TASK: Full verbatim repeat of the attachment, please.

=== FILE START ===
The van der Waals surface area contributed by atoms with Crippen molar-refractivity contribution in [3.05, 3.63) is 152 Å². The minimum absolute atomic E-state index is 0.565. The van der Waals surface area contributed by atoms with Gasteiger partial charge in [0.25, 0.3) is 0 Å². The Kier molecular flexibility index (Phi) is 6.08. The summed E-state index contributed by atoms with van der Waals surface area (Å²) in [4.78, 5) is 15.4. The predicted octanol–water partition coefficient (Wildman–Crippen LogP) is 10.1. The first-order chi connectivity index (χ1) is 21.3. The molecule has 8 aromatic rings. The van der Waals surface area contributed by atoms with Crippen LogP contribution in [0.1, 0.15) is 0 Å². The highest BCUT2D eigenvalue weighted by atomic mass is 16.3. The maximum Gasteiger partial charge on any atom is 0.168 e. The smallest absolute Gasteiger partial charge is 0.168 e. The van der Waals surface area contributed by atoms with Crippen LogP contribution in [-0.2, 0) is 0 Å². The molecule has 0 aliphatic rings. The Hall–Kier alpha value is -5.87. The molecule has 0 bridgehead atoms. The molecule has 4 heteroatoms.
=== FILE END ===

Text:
The van der Waals surface area contributed by atoms with Crippen molar-refractivity contribution in [3.05, 3.63) is 152 Å². The minimum absolute atomic E-state index is 0.565. The van der Waals surface area contributed by atoms with Gasteiger partial charge in [0.25, 0.3) is 0 Å². The Kier molecular flexibility index (Phi) is 6.08. The summed E-state index contributed by atoms with van der Waals surface area (Å²) in [4.78, 5) is 15.4. The predicted octanol–water partition coefficient (Wildman–Crippen LogP) is 10.1. The first-order chi connectivity index (χ1) is 21.3. The molecule has 8 aromatic rings. The van der Waals surface area contributed by atoms with Crippen LogP contribution in [0.1, 0.15) is 0 Å². The highest BCUT2D eigenvalue weighted by atomic mass is 16.3. The maximum Gasteiger partial charge on any atom is 0.168 e. The smallest absolute Gasteiger partial charge is 0.168 e. The van der Waals surface area contributed by atoms with Crippen LogP contribution in [-0.2, 0) is 0 Å². The molecule has 0 aliphatic rings. The Hall–Kier alpha value is -5.87. The molecule has 0 bridgehead atoms. The molecule has 4 heteroatoms.